The Seahawks fans are considered to be some of the most loyal in the NFL, especially when it comes to game attendance, earning themselves a nickname of the 12th man (insinuating that their effort and noise at games has the impact and advantage of what would be an additional player.) (1) Following a 2010 home playoff victory over the New Orleans Saints, Seahawks defensive tackle Craig Terrill said “God Bless the Voters”, in reference to the legislation passed for public funding to build the new stadium, inferring the importance the new stadium has to the team and its success. (3) In fact, the Seattle Seahawks hold the NFL record for false start penalties from visiting teams (121 since 2005 at CenturyLink), a quantifiable impact of the acoustic design of the stadium on the quality of life of fans. (5) Seattle has been to the Super Bowl three times since the new stadium has been built, two of which were back to back years in 2013 and 2014 (winning in 2013), and are still considered among one of the top NFL franchises. (61-36 record over the past 6 years.) (6) The city of Seattle also hosts the Seattle Mariners, whose stadium is right next to CenturyLink. Because of the lack of other sports teams in the pacific northwest, Seattle sports teams attract fans from a huge geographic area, from Montana and Alaska to Canada. That is why the Seattle Seahawks lead the NFL in merchandise sales, despite Seattle being the 17th largest media market. (6)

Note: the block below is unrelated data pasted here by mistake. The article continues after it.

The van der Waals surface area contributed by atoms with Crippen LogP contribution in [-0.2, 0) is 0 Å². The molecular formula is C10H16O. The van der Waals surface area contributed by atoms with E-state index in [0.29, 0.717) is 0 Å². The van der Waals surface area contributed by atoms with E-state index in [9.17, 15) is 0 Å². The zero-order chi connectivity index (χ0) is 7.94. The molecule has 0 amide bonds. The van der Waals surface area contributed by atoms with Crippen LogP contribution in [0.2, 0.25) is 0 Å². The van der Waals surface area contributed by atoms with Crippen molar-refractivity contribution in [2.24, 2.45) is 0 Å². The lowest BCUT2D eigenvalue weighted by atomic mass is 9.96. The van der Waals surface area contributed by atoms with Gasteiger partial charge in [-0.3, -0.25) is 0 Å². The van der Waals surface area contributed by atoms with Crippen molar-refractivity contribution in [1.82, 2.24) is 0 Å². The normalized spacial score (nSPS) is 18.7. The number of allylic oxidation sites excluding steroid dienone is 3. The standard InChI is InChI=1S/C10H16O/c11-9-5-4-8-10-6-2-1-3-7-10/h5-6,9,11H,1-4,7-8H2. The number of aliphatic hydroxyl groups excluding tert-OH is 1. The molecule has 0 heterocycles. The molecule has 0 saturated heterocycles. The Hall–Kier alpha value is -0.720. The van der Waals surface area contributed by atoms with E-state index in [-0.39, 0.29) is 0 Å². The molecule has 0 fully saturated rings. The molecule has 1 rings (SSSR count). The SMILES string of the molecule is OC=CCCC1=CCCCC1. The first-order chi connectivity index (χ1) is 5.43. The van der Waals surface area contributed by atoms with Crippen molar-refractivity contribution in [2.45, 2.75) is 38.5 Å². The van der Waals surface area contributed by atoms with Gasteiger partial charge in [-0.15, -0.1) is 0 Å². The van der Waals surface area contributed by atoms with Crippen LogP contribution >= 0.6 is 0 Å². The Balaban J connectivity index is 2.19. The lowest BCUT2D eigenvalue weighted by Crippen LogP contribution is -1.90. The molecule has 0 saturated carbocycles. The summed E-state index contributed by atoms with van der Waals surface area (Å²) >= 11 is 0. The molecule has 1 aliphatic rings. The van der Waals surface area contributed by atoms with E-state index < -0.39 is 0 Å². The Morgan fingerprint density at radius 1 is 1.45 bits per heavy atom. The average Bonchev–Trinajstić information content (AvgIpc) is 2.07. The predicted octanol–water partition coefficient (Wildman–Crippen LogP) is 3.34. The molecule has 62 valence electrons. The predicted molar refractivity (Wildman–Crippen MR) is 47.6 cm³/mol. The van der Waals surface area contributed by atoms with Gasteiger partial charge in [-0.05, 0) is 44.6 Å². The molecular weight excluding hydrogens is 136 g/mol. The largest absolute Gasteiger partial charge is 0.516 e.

As for the economic impact of the Seahawks value to the city of Seattle, a report from the Seattle Times reported that Eric Schinfeld, chief of staff of the Seattle Metropolitan Chamber of Commerce, said “the Seahawks have created a “halo effect” in “global brand recognition,” increasing the chances people will want to “move to, visit and invest in Seattle...The 12th Man is an incredible ambassador for the city,” he said. “You can’t buy that kind of advertising.” Indeed, the Super Bowl pulled in 115.5 million viewers, a record.” (4)